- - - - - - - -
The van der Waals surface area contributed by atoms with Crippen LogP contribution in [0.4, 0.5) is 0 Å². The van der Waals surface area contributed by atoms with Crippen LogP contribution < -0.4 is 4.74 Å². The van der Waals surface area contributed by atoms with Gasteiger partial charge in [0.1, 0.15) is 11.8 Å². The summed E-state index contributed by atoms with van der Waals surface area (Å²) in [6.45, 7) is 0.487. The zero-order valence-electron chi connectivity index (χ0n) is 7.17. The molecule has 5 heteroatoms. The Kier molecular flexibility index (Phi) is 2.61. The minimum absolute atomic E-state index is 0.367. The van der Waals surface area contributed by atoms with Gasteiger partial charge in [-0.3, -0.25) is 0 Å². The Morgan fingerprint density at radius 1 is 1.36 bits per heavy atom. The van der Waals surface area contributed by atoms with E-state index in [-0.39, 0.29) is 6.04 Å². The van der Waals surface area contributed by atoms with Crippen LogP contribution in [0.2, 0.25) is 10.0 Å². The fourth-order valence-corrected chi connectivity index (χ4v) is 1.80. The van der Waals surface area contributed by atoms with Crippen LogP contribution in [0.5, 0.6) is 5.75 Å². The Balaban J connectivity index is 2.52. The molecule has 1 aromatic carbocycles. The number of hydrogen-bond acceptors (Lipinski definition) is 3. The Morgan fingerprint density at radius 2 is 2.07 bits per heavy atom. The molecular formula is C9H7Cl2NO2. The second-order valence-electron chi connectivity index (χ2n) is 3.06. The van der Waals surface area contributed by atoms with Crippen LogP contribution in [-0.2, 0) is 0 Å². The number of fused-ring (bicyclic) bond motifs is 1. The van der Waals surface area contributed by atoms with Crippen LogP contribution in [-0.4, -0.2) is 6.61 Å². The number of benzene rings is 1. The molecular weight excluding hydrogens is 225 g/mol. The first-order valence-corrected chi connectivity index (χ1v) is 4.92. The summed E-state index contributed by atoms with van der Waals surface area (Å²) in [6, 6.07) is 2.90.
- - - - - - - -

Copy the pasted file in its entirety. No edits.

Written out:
The van der Waals surface area contributed by atoms with Crippen LogP contribution in [0.4, 0.5) is 0 Å². The van der Waals surface area contributed by atoms with Crippen LogP contribution < -0.4 is 4.74 Å². The van der Waals surface area contributed by atoms with Gasteiger partial charge in [0.1, 0.15) is 11.8 Å². The summed E-state index contributed by atoms with van der Waals surface area (Å²) in [6.45, 7) is 0.487. The zero-order valence-electron chi connectivity index (χ0n) is 7.17. The molecule has 5 heteroatoms. The Kier molecular flexibility index (Phi) is 2.61. The minimum absolute atomic E-state index is 0.367. The van der Waals surface area contributed by atoms with Gasteiger partial charge in [-0.3, -0.25) is 0 Å². The Morgan fingerprint density at radius 1 is 1.36 bits per heavy atom. The van der Waals surface area contributed by atoms with E-state index in [-0.39, 0.29) is 6.04 Å². The van der Waals surface area contributed by atoms with Crippen LogP contribution in [0.2, 0.25) is 10.0 Å². The fourth-order valence-corrected chi connectivity index (χ4v) is 1.80. The van der Waals surface area contributed by atoms with Crippen LogP contribution in [0.5, 0.6) is 5.75 Å². The Balaban J connectivity index is 2.52. The molecule has 1 aromatic carbocycles. The number of hydrogen-bond acceptors (Lipinski definition) is 3. The Morgan fingerprint density at radius 2 is 2.07 bits per heavy atom. The molecular formula is C9H7Cl2NO2. The second-order valence-electron chi connectivity index (χ2n) is 3.06. The van der Waals surface area contributed by atoms with Crippen LogP contribution in [-0.2, 0) is 0 Å². The number of fused-ring (bicyclic) bond motifs is 1. The van der Waals surface area contributed by atoms with Crippen LogP contribution in [-0.4, -0.2) is 6.61 Å². The number of benzene rings is 1. The molecular weight excluding hydrogens is 225 g/mol. The first-order valence-corrected chi connectivity index (χ1v) is 4.92. The summed E-state index contributed by atoms with van der Waals surface area (Å²) in [6, 6.07) is 2.90.